What does it mean that a chemical causes an increase in cancer risk?
State and federal agencies talk about the increased lifetime risk of getting cancer from being exposed to a certain level of a chemical. Often clean-up levels are set at an added risk of 1 in 10,000 or 1 in 1,000,000 people developing cancer because of some chemical exposure. This does not mean you will get cancer from the chemical exposure; it means you have a slightly increased chance from your baseline risk. For example, since about 500 of every 1,000 men will get cancer in their lifetime, if there was an added risk of 1 in 1,000, then 501 men of every 1,000 men will get cancer. For these 501 men, we could not tell which one may have gotten cancer from the chemical exposure or which ones got cancer because of other factors.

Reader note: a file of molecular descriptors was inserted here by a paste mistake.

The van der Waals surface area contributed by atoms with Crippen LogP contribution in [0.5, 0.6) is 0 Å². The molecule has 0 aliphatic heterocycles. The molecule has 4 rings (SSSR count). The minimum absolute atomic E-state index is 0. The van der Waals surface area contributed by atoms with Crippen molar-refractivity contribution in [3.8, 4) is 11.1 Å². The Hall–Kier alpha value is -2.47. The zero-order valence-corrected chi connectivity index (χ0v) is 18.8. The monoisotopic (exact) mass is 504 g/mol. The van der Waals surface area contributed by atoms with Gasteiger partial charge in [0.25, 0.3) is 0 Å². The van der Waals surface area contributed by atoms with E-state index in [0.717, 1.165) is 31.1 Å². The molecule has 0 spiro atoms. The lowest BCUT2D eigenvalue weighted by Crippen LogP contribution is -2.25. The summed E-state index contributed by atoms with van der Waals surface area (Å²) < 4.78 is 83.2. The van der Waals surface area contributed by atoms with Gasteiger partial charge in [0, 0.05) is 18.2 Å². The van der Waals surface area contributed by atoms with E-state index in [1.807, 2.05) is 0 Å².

- Page last reviewed: December 29, 2015
- Page last updated: December 29, 2015
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